ORIGINALLY WRITTEN ELLYNNE WIEBE
During the next few weeks, the halls of Marion High School will be filled with song as both instrumental and vocal students prepare for upcoming regional and state competitions.
These students will be participating in the Regional Solo/Ensemble Contest held at Tabor College in early April, followed by the State Large Group contest April 10 in Lyons, and the State Solo/Ensemble contest in Manhattan April 27.
Adam White, MHS vocal music instructor, said, “We’re taking the maximum number of participants. We’ll have 20 solos and six small groups.”
At the large-group contest, the whole choir will perform, as well as both the boys’ and girls’ chorus.
According to Mike Connell, instrumental music instructor, eight instrumental soloists and two or three small ensembles will compete in the solo/ensemble contests. The full band will participate in the large group contest.
“The contests give students an opportunity to experience a different level of music,” Connell said. “They can pick more challenging music where they can be stretched.”
White added: “These events give us an opportunity to perform for professionals who evaluate performances for a living. We have a captive audience here in Marion. They love any performance we give. Contests give us the opportunity to show off our best effort and to be evaluated without personal bias.”
To prepare for competition, White said most vocal students study with a private teacher-either himself or one of three or four other instructors in Marion.
“They are able to concentrate on individual techniques and get personal attention,” he said. “But the students have to take that opportunity. It’s done outside of all class time.”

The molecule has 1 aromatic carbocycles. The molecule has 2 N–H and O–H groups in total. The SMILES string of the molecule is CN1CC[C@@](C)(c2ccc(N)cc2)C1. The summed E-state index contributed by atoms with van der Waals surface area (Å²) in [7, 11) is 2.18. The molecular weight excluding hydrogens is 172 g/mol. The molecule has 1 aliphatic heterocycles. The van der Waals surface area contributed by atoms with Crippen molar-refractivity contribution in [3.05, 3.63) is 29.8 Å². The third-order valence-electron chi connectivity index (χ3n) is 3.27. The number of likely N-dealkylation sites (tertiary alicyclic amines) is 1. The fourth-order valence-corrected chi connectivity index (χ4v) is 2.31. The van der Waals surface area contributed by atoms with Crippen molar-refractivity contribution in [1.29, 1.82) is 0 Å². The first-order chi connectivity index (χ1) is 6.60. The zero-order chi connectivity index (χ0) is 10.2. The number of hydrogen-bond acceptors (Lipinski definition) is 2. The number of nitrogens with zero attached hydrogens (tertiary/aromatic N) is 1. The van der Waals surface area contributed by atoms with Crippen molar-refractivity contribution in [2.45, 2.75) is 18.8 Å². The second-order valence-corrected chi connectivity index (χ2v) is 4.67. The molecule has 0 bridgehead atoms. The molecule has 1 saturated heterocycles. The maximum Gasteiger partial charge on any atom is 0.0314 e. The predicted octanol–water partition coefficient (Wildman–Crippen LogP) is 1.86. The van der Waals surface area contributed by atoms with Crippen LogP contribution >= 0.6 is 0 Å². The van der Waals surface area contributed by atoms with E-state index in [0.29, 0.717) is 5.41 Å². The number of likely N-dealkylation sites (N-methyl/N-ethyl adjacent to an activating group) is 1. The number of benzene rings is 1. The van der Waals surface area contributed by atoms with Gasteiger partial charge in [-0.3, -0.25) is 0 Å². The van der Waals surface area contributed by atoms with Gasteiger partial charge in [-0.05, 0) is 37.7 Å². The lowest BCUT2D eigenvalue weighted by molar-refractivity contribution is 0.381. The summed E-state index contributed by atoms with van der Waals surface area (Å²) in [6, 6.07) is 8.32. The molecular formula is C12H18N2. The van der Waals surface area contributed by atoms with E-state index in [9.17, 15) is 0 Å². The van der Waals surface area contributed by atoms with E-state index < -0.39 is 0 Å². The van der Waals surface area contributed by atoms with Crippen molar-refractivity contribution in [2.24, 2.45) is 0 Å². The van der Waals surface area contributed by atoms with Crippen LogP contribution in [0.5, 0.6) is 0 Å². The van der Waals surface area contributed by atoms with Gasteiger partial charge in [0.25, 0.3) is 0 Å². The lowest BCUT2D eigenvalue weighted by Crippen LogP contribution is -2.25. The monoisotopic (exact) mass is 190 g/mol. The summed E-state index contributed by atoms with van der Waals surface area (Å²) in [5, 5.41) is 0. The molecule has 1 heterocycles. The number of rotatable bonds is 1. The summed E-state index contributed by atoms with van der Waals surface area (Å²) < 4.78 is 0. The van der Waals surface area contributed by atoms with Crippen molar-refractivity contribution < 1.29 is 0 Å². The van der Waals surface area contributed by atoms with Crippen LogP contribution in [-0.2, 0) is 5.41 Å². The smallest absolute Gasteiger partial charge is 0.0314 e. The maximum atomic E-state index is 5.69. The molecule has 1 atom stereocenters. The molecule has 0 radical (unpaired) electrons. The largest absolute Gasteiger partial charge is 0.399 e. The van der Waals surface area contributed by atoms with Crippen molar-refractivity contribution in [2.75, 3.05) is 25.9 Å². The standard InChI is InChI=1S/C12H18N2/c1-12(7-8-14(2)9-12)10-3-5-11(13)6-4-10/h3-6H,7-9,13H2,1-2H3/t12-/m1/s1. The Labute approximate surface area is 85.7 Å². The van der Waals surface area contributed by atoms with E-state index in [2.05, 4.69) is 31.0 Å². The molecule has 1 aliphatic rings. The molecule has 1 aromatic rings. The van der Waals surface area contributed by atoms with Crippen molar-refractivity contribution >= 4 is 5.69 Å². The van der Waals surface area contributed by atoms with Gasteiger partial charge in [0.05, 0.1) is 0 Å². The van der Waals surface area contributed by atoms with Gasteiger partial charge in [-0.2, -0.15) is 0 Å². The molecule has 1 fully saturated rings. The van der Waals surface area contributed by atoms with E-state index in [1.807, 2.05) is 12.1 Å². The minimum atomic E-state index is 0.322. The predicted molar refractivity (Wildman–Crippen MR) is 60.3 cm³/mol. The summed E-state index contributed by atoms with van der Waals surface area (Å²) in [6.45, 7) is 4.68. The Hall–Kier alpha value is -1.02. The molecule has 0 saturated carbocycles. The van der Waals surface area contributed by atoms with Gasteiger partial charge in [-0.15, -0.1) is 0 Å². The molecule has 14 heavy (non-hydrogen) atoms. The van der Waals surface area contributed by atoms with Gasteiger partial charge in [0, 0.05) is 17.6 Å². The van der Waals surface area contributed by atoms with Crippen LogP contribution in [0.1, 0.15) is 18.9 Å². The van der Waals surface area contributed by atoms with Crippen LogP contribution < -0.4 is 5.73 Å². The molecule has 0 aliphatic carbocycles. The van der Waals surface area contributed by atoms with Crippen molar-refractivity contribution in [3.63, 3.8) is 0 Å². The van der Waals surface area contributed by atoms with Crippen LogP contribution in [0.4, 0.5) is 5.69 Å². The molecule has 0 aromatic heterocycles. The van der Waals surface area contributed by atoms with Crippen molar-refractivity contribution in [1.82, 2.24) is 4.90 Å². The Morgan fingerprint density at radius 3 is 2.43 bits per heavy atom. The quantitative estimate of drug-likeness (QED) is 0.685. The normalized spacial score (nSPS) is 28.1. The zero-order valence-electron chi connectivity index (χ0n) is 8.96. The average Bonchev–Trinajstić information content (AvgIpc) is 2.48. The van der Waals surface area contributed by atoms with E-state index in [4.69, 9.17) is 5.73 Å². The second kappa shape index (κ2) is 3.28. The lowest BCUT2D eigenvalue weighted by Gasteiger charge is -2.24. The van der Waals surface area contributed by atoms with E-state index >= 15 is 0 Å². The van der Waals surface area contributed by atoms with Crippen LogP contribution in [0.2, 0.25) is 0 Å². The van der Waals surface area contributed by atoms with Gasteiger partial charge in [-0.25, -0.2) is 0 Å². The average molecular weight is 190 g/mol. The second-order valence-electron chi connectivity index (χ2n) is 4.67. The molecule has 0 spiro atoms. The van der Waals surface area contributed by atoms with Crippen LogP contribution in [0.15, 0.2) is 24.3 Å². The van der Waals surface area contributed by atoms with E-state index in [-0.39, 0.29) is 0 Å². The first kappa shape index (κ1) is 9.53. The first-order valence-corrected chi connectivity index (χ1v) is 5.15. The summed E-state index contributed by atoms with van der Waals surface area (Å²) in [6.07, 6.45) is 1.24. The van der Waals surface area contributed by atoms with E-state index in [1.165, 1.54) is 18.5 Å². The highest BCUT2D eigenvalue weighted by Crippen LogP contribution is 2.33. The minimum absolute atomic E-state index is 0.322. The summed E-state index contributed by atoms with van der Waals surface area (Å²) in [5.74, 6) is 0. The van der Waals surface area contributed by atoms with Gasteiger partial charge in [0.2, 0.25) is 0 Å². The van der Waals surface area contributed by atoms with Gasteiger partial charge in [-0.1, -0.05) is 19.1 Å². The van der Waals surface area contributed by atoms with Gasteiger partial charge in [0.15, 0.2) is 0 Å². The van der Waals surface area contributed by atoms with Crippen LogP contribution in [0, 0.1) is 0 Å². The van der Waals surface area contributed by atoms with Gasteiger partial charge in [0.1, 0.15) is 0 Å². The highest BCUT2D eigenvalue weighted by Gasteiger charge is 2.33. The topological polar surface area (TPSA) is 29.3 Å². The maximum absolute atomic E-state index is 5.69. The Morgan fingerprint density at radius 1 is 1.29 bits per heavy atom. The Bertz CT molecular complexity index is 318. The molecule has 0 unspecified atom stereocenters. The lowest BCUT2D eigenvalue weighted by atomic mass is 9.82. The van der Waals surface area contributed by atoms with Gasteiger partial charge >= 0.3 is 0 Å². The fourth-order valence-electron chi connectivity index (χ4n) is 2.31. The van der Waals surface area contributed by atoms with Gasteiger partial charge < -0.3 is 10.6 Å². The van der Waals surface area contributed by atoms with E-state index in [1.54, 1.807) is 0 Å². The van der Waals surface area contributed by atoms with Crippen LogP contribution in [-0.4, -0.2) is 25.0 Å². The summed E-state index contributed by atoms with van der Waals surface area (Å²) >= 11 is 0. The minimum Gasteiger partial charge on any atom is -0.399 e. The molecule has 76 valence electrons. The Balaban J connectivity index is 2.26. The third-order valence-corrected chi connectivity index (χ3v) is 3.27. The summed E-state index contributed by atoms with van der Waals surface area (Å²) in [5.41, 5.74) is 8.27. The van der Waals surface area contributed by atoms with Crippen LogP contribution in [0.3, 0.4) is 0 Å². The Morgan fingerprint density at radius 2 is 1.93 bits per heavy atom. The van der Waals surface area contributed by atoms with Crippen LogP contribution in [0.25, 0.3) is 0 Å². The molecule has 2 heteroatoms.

Connell sets aside time before and after school to work with instrumentalists.
“A big part of what I do is to challenge students to get the work done on their own,” he said.
Competing at this level provides students with the medium to stretch their abilities and to take risks, according to Connell.
“Competing provides a benefit to self-discipline, to use their musical imagination,” he said. “It’s a builder of self-confidence. Students learn self-reliance, to overcome self-doubts and fears.”
White said contests give students an opportunity to perform in a different setting than they normally encounter. They also are able to learn techniques that they don’t get in choir.
According to White, bringing home lots of “I” ratings is evidence of the success of Marion High School’s program.
“But it also helps to build the choir program,” White said. “It builds upon itself. If middle schoolers see the success of the high school program, they’ll want to contribute when they get to high school, too.”
Both White and Connell cite parental support as a key to the musical success MHS has experienced.
Said White: “In the ’70s, MHS had one of the best choirs around. Ken Forsythe, the director at the time, built a great choir program. The students in those choirs now have kids in our choir. So there’s lots of support.”